Volunteers count 105 homeless people on Federal Way streets

For 10 years, Federal Way resident Doug Johnson has braved the cold, dark January weather to count the number of homeless in the community.

For 10 years, Federal Way resident Doug Johnson has braved the cold, dark January weather to count the number of homeless in the community.

“It’s always heart-wrenching to see firsthand how many are suffering,” Johnson said. “But it’s an important job to do because people need to know that poverty is increasing every year and it’s moving to our suburbs. The homeless are our brothers, sisters, friends and neighbors.”

The King County One Night Count took place Jan. 23 for the 35th year. Participants found there were around 3,772 people in King County that had no shelter, a 21 percent increase from last year.

Alison Eisinger, executive director of the Seattle/King County Coalition on Homelessness, said that during the 2014 count, volunteers found 3,123 people surviving outside without shelter.

“This year’s count is heartbreaking evidence that we cannot cover our community’s most basic needs,” she said. “Clearly, the crisis of people homeless and without shelter is growing, and clearly we must respond by using every resource we have. Everyone needs a safe place to rest.”

In Federal Way, there were 105 people counted this year, which is a decrease from last year’s 113 people counted.

“It’s more important to pay attention to the total count for King County than for one city,” Johnson said. “The reason for that is most homeless people are transient, they can spend one night in Kent and the next night in Federal Way.

Volunteers helping with the count found people sleeping in doorways, beneath overpasses, in their vehicles, in alleys, or walking around in the communities of Auburn, Bellevue, Bothell, Burien, Des Moines, Federal Way, Kent, Kenmore, Kirkland, Redmond, Renton, Seattle, Shoreline, Skyway, Vashon Island, White Center and Woodinville. Eisinger said the reasons people are without shelter vary. Lack of affordable housing, poverty, unemployment, untreated mental illness or addiction and domestic violence all contribute to homelessness.

“Part of what we are concerned about is that we feel strongly that this is a real increase, this isn’t a fluke,” she said. “We need our legislatures at local and state levels to understand we insist affordable housing is a priority. While parts of the economy is rebounding, lots of people are still left behind.”

The data informs elected officials and planners at all levels of government about the extent of homelessness in their community. The count does not include the thousands of people staying in shelters and transitional housing; they are counted separately.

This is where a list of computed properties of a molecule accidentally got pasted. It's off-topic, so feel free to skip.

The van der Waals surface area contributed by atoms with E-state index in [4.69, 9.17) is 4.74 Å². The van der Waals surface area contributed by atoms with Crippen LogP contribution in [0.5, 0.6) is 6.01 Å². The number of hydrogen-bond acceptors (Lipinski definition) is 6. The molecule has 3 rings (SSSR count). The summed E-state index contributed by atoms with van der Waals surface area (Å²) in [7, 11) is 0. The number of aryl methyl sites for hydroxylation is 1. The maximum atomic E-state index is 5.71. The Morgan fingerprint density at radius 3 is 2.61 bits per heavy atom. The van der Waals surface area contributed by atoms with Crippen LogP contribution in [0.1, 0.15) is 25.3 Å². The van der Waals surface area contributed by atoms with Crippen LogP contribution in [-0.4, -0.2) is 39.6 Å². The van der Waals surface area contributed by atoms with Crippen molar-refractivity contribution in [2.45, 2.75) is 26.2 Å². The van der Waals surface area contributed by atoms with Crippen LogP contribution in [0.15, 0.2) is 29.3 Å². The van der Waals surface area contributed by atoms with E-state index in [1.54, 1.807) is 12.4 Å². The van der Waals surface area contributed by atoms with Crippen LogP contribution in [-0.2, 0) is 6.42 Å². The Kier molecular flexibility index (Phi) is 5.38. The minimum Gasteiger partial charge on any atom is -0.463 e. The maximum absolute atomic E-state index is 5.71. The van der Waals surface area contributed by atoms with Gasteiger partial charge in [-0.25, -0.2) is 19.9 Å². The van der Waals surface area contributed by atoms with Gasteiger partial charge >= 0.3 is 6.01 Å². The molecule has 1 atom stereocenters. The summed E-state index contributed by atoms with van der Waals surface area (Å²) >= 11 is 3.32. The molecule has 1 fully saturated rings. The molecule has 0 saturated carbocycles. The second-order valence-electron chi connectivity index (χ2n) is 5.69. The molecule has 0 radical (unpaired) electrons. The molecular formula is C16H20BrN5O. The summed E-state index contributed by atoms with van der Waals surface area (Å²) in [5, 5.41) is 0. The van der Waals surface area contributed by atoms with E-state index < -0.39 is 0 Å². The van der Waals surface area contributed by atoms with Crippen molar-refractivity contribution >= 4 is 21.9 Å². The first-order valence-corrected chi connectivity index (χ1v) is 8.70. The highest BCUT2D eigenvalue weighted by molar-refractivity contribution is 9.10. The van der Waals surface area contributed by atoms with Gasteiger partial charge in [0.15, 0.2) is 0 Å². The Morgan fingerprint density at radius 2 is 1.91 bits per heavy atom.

“It’s important for people in any community to have a sense of what homelessness really means and what it really looks like and that homelessness has many different faces; people are homeless for a wide variety of reasons,” said Jeff Watson, Federal Way resident and volunteer. “It’s a complicated subject and it’s important for people to understand that it is a complicated, multifaceted issue that demands input, resources and help from the wide variety of community providers and folks that can help.”

Watson said the experience was hard, but he was grateful for it.

“You are walking around in the wee hours of the morning and it’s dark and most people are not up and about,” he said. “But it is an opportunity to see a part of the community that is often hidden from view and to see the circumstances under which people are trying to get by.”

Federal Way volunteer Linda Murphy agreed.

“It is a rewarding experience because you feel you are making a difference by spreading the word of what’s going on with our homeless,” she said. “It also makes you appreciate what you have.”

Volunteers expressed their desire to get the community together to solve the issue.

“We need to recognize homelessness as a crisis and not a given,” said Mark Putnam, director of the Committee to End Homelessness in King County. “All of us, our entire community, must rally together if we are to end homelessness, and today’s count gives us new data on the enormity of our challenge.”

Homeless advocates gathered to strike a gong once for each homeless person counted in King County from 9 a.m. to 1 p.m. Jan. 28 in Olympia.

“We hope communities will commit to taking action in response to this number,” Eisinger said. “Call your city, county, and state representatives: urge them to vote to fund shelter, services and affordable housing.”